This material was presented by Adam Pring at the PPDM Data Management Symposium in Perth, Australia
As we have progressed from the early days of seismic data utilization, there has been an exponential explosion in the number of channels/receivers used in seismic surveys. There has also been a similar explosion in the quantum of data recorded in these surveys, from multiple gigabytes to terabytes to petabytes. The conundrum is how will this ever-increasing volume of data be managed in context by professionals who understand the data, so that its’ quality is not compromised and the value that it continues to add to exploration continue to grow and be everlasting.
In the early days, seismic surveys were output to paper, with interpreters using pencils – in the 1980’s the big innovations included electric pencil sharpeners and electric erasers to change bad picks. Then computers, which could be moved by two people, were introduced for interpretation, with the early interactive workstations being able to output eight then sixteen colors. Today’s workstations have decreased tremendously in size and grown faster and more powerful with each successive generation. Technology has struggled to keep up with the size of seismic survey data. The challenge for each evolution of technology is to keep pace with the exploding data volumes.
Surveys, seismic sections and well logs may have been managed in a variety of ways over the years, depending on the technology available at the time they were recorded. Today there is more and more pressure to manage them in secure and easily accessible cloud-based solutions.
Even though legacy data takes more time to access, the expectation to complete geological models and make the data available for other disciplines often does not accommodate current time frames to access and retrieve it. This is because decision cycle times to pick drilling targets is getting less and less, as the time spent in making decisions is directly related to a projects’ Net Present Value .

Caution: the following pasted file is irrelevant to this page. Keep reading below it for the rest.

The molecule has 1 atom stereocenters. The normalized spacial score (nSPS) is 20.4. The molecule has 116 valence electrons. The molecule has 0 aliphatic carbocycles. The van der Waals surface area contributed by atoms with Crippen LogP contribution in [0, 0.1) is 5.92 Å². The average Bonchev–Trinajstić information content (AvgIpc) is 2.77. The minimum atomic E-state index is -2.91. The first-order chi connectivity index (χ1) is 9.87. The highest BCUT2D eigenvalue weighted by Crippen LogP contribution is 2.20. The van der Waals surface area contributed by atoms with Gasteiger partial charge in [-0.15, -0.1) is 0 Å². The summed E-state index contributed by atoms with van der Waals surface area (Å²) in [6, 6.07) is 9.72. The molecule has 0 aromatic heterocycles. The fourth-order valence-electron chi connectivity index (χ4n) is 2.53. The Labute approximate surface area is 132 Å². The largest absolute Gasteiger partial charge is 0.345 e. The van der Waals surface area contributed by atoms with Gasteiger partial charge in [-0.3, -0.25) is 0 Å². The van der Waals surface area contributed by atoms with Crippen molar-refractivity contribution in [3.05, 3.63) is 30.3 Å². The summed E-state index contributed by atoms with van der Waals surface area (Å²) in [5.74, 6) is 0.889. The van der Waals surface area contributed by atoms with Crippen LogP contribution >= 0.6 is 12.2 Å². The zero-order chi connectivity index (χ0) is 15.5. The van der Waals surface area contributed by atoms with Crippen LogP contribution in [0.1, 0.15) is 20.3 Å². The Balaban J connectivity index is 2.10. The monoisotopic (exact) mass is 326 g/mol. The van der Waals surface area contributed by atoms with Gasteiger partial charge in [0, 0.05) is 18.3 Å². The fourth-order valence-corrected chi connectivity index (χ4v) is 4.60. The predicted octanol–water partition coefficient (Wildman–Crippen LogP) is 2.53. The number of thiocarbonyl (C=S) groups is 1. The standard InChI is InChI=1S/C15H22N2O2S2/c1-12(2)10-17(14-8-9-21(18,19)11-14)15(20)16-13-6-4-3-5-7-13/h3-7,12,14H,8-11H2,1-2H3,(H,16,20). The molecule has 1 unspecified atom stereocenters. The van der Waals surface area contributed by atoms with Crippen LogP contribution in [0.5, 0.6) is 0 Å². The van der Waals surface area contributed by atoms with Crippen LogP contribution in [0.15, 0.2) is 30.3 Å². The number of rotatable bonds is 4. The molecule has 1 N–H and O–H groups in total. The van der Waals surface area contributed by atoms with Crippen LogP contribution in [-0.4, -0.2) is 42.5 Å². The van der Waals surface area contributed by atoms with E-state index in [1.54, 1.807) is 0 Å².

Since the 1950’s, industry and governments have invested billions in acquiring, processing and re-processing hundreds of thousands of surveys and well logs, quite often acquired from the same area. Part of the current challenge centers on how to preserve and add value to legacy data so that this extensive pool of knowledge is easily discovered, retrievable and easy to integrate into current and new geological models.
To achieve this aim we need to transform and digitize legacy data. More importantly, we need to be able to provide a secure cloud-based solution that is easily searchable to manage this seismic data and supporting documents in context, so that both are easily discovered and retrievable. Such a solution should also have the capability to quality tag records, so that geoscientists can make informed decisions as to what data to include and integrate into their projects.
As temporary custodians and owners of a plethora of seismic data and well logs, it is incumbent on today’s E&P organizations and government departments to preserve legacy seismic data and make it readily available to future generations of geoscientists. This way the billions invested by companies and governments in acquiring and interpreting seismic data and well logs will continue to add value to current and future projects, thereby de-risking investment decisions and enhancing the chance of exploration success and thereby help secure energy sources for future generations.
Katalyst Data Management has tackled this challenge by developing a secure, cloud-based solution called iGlass. Managed by experienced geoscientists, iGlass enables geoscientists from oil and gas exploration and production companies, government departments and academia to easily access and retrieve their subsurface data from any era via an interactive GIS map of their “data library”. iGlass can be used for accessing multiple data types including seismic, well, micro-seismic, interpretation, etc. in one PPDM compliant database.
To learn more about how your seismic data can be managed by experienced geoscientists who understand the data, please contact us.